SVGs and Lottie Elements

SVGs

SVGs are great. They allow the creation of lightweight responsive UI without a loss of quality. We highly encourage using them for Eko projects to make them look good both on desktop and mobile.

Using Gradients and Masks

Important! The following is only relevant if you append your SVGs to the DOM (e.g. you return them as part of the result of a React component render() function). If you load your SVGs as assets (files) you need not worry about the following.

A commonly used feature of SVGs is the ability to define masks and gradients in a <defs> tag, later to be applied on the SVG path itself, Like so:

import React from 'react';
import EkoUIComponents from 'EkoUIComponents';

class SvgButton extends EkoUIComponents.EkoButton {
    render() {
        return (
            <svg xmlns="http://www.w3.org/2000/svg">
                <defs>
                    <linearGradient id="myGradient"></linearGradient>
                </defs>
                <g fill="url(#myGradient)" />
            </svg>
        );
    }
}

This is however will not work on Eko projects because our pages contain a <base> tag which conflicts with the anchors (#) used to reference the definitions. However, there is a solution. Instead of calling url() directly with the anchor and your definition id, add before it window.location.href. So to the example above should in fact look like so:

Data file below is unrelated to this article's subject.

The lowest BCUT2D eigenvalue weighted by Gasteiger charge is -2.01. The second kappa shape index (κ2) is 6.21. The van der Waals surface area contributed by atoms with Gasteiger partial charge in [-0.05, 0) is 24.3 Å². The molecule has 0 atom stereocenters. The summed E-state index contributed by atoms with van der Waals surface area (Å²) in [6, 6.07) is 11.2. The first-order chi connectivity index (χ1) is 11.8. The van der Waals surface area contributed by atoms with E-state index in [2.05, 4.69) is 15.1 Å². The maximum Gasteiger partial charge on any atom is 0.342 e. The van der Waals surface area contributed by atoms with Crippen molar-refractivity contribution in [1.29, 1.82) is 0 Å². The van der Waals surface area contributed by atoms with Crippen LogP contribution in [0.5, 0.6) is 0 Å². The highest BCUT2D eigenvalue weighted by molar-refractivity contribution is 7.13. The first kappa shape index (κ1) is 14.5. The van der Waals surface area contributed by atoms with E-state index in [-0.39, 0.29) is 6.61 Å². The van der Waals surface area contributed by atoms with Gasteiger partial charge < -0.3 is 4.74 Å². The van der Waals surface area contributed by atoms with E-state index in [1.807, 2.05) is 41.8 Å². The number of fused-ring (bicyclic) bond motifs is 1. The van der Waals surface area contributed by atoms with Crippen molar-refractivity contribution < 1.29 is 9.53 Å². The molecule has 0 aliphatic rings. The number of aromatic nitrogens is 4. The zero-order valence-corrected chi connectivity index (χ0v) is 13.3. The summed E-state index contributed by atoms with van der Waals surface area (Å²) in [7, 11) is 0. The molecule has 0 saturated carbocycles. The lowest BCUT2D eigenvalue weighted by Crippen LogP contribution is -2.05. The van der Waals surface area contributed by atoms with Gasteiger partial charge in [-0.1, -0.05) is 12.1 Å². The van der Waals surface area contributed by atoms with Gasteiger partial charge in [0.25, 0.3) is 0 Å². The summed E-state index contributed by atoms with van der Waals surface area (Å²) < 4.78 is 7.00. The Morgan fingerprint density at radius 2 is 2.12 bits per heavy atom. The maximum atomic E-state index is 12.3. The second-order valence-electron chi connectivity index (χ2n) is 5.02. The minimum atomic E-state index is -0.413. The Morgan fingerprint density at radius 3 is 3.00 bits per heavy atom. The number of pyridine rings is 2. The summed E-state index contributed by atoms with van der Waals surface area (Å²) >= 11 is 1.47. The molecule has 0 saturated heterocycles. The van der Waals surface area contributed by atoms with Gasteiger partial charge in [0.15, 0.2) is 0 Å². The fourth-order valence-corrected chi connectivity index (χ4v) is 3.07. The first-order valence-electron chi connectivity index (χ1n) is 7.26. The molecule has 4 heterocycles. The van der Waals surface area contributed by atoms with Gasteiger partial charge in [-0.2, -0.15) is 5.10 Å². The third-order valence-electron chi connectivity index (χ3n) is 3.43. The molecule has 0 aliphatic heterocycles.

import React from 'react';
import EkoUIComponents from 'EkoUIComponents';

class SvgButton extends EkoUIComponents.EkoButton {
    render() {
        return (
            <svg xmlns="http://www.w3.org/2000/svg">
                <defs>
                    <linearGradient id="myGradient"></linearGradient>
                </defs>
                <g fill={`url(${window.location.href}#myGradient)`} />
            </svg>
        );
    }
}

This creates an absolute URL which overrides the base tag the page will have. If you don’t make this change, it can create issues on Safari (both mobile and desktop).

Using Lottie Elements

Another great way to create (relatively) lightweight animations in the browser is by using Lottie. We have an example on our examples section that shows what you can do with this and we wanted to focus on a specific line in that example:

Lottie.setLocationHref(window.location.href);

Because we use a base tag on our pages, it is important you add this line to your code. Not doing so can create issues on Safari (both mobile and desktop).

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